And so it goes. While people are bemoaning the wear and tear on honeypot crags like Stanage, a suggestion that you should try a route described as "excellent...superb second pitch....delightfully exposed climbing" is met with a put down about there being hundreds of better looking routes to do first.

Your loss.

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In reply to Offwidth:

Ignore my 00.51 comment, please. too late to delete it now.

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 Offwidth 10:00 Wed
In reply to Tom V:

The hard reality of volume size is, if you include that and other climbs elsewhere that other climbers felt should not have been left to webguides, what equally good if not better climbs elsewhere that were included in the guidebook do you move to webguides instead? As someone who had to make similar editorial decisions in the Froggatt guide, the webguide for the central area of Dovestones Main seems to me to suit the exploratory adventure climber perfectly.... a 'champion' could update it at any time and changes could be more easily made following any new rockfall.

Nothing is a loss. The climbs I might have done are still there. My focus for that guidebook was checking sub VS in any case. Even Waterfall Climb needed a good clean when I did it, which slows checking quite a bit.

Stanage trad is holding up pretty well to wear, the problem there is with the bouldering.

Post edited at 10:05
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 Hardonicus 10:54 Wed
In reply to Offwidth:

I seem to remember a pleasant summer evening at Dovestones left hand with you and Chris Tan amongst others many years ago. Can't remember what I climbed, think it might have been Direct Route and maybe Mindbender.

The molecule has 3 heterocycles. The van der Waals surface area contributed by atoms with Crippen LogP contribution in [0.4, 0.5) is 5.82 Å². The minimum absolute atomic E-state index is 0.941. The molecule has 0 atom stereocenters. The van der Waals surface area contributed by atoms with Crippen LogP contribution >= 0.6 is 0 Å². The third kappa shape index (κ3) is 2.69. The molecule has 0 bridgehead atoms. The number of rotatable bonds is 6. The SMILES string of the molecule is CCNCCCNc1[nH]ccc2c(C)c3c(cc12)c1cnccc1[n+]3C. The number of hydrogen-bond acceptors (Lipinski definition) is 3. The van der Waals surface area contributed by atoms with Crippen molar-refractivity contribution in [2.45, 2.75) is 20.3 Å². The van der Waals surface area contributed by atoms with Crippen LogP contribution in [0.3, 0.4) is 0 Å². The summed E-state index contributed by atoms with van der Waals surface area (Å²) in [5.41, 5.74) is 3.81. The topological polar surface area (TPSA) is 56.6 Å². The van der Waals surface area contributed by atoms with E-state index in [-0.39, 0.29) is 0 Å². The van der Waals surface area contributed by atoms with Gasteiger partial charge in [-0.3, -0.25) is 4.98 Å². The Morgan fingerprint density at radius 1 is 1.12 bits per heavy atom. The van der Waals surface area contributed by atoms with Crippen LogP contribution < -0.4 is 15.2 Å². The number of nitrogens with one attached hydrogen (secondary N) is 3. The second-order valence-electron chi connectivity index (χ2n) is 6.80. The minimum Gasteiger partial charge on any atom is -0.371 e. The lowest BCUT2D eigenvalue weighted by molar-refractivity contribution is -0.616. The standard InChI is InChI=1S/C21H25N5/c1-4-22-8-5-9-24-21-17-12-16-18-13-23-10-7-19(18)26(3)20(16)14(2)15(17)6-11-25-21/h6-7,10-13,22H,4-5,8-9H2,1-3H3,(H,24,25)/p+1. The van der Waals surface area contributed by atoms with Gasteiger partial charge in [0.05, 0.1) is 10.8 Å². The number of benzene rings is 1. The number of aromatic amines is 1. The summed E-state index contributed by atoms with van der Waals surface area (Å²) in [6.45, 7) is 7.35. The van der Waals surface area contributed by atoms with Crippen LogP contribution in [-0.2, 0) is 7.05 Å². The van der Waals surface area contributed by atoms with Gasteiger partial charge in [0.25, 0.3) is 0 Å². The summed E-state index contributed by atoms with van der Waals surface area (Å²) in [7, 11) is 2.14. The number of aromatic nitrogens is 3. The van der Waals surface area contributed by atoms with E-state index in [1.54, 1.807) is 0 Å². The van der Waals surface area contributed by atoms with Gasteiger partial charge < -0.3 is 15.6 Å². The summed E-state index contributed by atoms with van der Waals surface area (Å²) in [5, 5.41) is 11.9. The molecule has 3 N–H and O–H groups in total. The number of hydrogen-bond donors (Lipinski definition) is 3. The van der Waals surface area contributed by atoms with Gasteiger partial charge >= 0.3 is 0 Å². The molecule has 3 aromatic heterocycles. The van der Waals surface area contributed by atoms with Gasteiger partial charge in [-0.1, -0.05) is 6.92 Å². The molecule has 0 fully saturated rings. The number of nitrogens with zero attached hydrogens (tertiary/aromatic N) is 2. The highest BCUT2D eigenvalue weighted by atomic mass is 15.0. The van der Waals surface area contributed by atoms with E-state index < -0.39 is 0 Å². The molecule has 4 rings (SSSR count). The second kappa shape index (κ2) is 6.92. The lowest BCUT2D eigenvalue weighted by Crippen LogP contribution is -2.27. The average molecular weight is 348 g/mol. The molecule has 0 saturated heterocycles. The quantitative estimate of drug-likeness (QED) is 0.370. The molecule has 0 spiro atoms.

I think part of the issue is that although there are supplements on the BMC website they are (understandably) not up to the same quality as the guide itself. In particular the Dovestones Main Quarry is just a copy of the route descriptions from the previous guide but crucially the crag diagrams are missing. I thought the routes were hard enough to locate even with the diagrams so what hope now!

Post edited at 11:17
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 Offwidth 11:11 Wed
In reply to Hardonicus:

If someone adventurous is especially keen on the venue and goes there regularly it all becomes obvious from the webguide. I'd rather keep climbers away from that central section who don't know how to deal with loose rock or where a description talks of a crack and you see a bursting line of vegetation. The whole place needs TLC and until then most of the 2012 stars Ian Carr kept from the previous Chris Hardy script should probably be YMC style hollow ones.

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 C Witter 14:52 Fri
In reply to Kryank:

> another option, if you fancy some bouldering in a very easy to reach location about 30 mins from Huddersfield is a little Gem called  Woolley Edge Quarry.

> i have been working on a free guide for it and will post the link for it in the forums shortly. 

Thanks a lot for the tip! I look forward to the guide

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 Offwidth 15:52 Fri